“I’m purely cold call,” he said of his methods for procuring new clients. “I’m not a very well-connected person. This is validation that head-down, hard work actually works.” Benisatto described himself as “sort of an atypical type of broker” who prides himself on a tone that’s “a little more honest and genuine than the ‘Hire me, hire me’” type of approach that others may be prone to exuding. So far, his methods appear to be paying dividends. Benisatto is active on both the landlord and tenant sides of the Manhattan office leasing market; on the ownership front, he is part of the team that handles leasing for One New York Plaza, Brookfield Property Partners’ 2.5-million-square-foot office tower in the Financial District, and he was previously part of CBRE’s office leasing efforts at the Hudson Yards mega-development on Manhattan’s Far West Side.

He’s kept busy on the tenant side as well, with recent transactions including technology firm R3’s move to 21,000 square feet at 11 West 42nd Street in Midtown as well as deals for Victory Capital Management and Cambridge Asset Management at 280 Park Avenue and 437 Madison Avenue, respectively.

Moving forward, Benisatto said he hopes to take “the next step in my career from [being] a business generator to an actual executor”—with larger deals and a valued Rolodex of repeat clients squarely in his sights. “I’m just trying to push the pace and see if I can go a little bit bigger,” he said.—Rey Mashayekhi

Fred Bijou, 25

Senior Associate, TerraCRG

As far back as Fred Bijou can remember, he’s always wanted to sell.

“I used to sell candy, anything I could do to make a buck,” said Bijou, a Midwood, Brooklyn, native. “I used to go to the flea market. It taught me how to deal with different types of people.”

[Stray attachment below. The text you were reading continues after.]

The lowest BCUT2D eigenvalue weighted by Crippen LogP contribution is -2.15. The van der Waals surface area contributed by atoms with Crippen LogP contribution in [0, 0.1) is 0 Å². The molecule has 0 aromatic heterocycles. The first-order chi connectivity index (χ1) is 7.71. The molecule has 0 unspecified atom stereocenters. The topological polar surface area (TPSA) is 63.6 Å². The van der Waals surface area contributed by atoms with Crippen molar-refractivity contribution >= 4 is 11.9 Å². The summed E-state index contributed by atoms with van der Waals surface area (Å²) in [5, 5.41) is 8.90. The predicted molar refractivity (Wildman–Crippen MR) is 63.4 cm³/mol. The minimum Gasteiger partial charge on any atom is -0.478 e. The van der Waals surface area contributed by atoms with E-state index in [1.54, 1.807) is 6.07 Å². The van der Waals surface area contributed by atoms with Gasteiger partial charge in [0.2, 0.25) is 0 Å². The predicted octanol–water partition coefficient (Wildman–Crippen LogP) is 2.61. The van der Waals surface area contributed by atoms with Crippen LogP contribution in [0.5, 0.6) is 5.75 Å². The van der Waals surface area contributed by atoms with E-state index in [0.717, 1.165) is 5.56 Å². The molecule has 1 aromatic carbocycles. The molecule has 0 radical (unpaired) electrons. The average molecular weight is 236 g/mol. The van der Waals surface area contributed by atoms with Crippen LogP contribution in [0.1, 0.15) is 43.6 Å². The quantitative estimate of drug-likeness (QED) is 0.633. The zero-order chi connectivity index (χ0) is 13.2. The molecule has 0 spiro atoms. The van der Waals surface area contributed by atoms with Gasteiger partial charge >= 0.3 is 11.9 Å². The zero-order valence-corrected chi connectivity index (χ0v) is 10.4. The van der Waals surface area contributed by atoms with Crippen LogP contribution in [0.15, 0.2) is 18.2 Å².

So it made sense that Bijou would wind up at TerraCRG handling multifamily, mixed-use and retail sales in neighborhoods in Brooklyn like Bushwick, Bedford-Stuyvesant, Williamsburg and East New York.

This past year, Bijou has been responsible for about $100 million in sales with another $30 million deals in contract. The closed deals include the neighborhood record-setting sale of 1501 Pitkin Avenue in Brownsville for $53 million in December 2017.

“I really was at the right place at the right time,” said Bijou, who met a distant family member at a party and found out he was looking to sell a Brownsville property.

But it’s not just pulling on his deep Sephardic and Brooklyn ties to get deals, Bijou said he puts the work in to beat out larger companies for exclusives and relies on building relationships with clients to keep their business.

“I keep calling and touching base,” he said. “I’m on their radar, so when they’re ready I’m ready.”

Bijou graduated from Baruch College with a bachelor’s in real estate and then took a job as a property manager for the Orfali Group. He was drawn to brokerage because there was no fixed income and he could focus on the thing he’s always done—selling—so he joined TerraCRG two years ago.

When not working, Bijou cheers for New York sports teams—like the Jets and Mets—and hosts fundraisers for nonprofits in Israel with his wife.—Nicholas Rizzi

Michael Cimino, 28

Senior Associate, Marcus & Millichap

Michael Cimino went from being a client of Marcus & Millichap to working for the firm. When Cimino’s family sold the building that housed their famed Boston bar, Daisy Buchanan’s, in 2014 for $14.5 million, they used Marcus & Millichap to broker the deal.

Cimino, who graduated from Boston University, was helping to manage his family’s restaurant and real estate holdings but was looking for a change. He applied to Marcus & Millichap and landed a job that year.

“Bars and restaurants are extremely management intensive,” said Cimino. “Having worked in that line of work, being on the landlord side was a little bit more attractive.”

He’s currently the second in command of Marcus & Millichap’s New York Retail Advisors team focused on the Brooklyn market where he works on acquisitions, 1031 exchanges and financing.

In the past year, he was promoted to senior associate and has been responsible for about $125 million in sales or under contract, including 10 multi-tenant retail assets. His biggest this year was the $7.9 million sale of 2702 Emmons Avenue in Sheepshead Bay, Brooklyn, which has two local restaurants and a bait and tackle shop.